JEFFERSON CITY, Mo. (AP) -- Missouri's vast tax credit system, which cost about $585 million last year, needs better oversight and a more accurate means of measuring its benefits, according to a state audit released Monday.
The report by State Auditor Susan Montee points to systematic flaws in how state agencies estimate the economic impact of tax credits and how often they are reviewed for fiscal viability. The audit states that Missouri lawmakers should place tighter controls on how the economic benefit of the credits is determined and how much money should be spent.
Montee specifically focused on whether lawmakers are getting accurate enough information from state agencies about how tax credits will affect the state's economy.
"Even if the legislature is getting this information, the data is faulty," Montee said. "The information is just not there."
The audit comes as lawmakers and the governor are debating whether to modify tax credit programs to help balance future state budgets. A tax credit reduces the taxes owed by a person or business with the intent of encouraging particular activities.
Missouri has about 60 tax credit programs. They include tax credits for businesses that hire new employees, moviemakers who film in Missouri and developers who renovate historic buildings or construct low-rent homes. Other tax credits reward donors to food pantries, crisis pregnancy centers and domestic violence shelters.
Gov. Jay Nixon, a Democrat who last year backed an expansion of state tax credits for businesses, now says tax incentives have grown so much that they threaten other essential government functions. He said last week that money not paid to the state because of tax credits could otherwise be going to education.
Nixon's administration has proposed capping Missouri's annual authorization of tax credits at around $314 million. His plan also would reorganize the state's tax credit programs under six general categories and give the Department of Economic Development greater flexibility to decide how much should be spent in each area.
The Department of Economic Development oversees the bulk of tax credit programs. Montee's audit points to problems within the department and other agencies in estimating a tax credit's impact as reasons the state spends so much on the credits.
"The department is still fully reviewing the auditor's report, but the audit certainly demonstrates that tax credit programs need greater accountability and reform, as Gov. Nixon has proposed," Department spokesman John Fougere told the Associated Press in an e-mailed statement.
Some Republican senators have been pushing for two years to limit Missouri's tax credits. One proposal would give greater authority to legislative budget writers to determine how much to allot to each program. House Republican leaders have spoken against the idea. They point to the economic benefits of tax credits and insist that significantly limiting them could severely harm the economy.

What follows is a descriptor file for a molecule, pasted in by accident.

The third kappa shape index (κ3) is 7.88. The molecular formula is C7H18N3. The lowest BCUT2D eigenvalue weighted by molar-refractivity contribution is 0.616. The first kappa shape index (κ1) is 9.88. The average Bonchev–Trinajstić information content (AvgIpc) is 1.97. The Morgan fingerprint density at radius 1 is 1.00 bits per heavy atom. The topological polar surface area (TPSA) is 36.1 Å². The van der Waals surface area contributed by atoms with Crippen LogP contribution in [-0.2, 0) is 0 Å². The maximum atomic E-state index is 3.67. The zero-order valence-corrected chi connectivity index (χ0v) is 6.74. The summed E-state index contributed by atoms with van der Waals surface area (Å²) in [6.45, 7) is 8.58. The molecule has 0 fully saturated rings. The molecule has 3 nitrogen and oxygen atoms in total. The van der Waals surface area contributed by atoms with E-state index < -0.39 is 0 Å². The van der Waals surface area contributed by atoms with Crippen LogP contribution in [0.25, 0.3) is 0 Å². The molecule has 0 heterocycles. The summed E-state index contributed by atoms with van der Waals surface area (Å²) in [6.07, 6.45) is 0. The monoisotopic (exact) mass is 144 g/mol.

House Speaker Ron Richard said in a statement Monday that the House "welcomed independent, objective scrutiny on how to best reform and enhance tax credit programs" and would "continue to protect responsible economic development programs that create those jobs."
Monday's audit supports both a cap on tax credits and annual legislative review of the amount given to programs as a way to better contain costs. Currently, only some tax credits are capped or reviewed.
Montee said the problems identified in her audit would still exist under the governor's plan, because it does not address how the economic benefits of tax credits are identified.
In 2009, individuals and businesses redeemed about $585 million in state income tax credits -- an 86 percent increase since 2000. That was four times the growth rate of Missouri's general revenues, which rose by 21 percent during that time.
"It is a larger and larger share of our revenues," Montee said. "It is a huge issue for us, and when you have to do budget cuts, you have to look at the revenue side."
The audit found flaws with how state agencies determine the economic impact of tax credits. Tax credit redemptions in 15 programs reviewed by auditors exceeded the amount projected when they were enacted by $1.1 billion between 2005 and 2009.
The auditor's report notes that tax credits are governed using a wide range of methods. It suggests lawmakers establish annual and cumulative limits and expiration dates for all tax credits.
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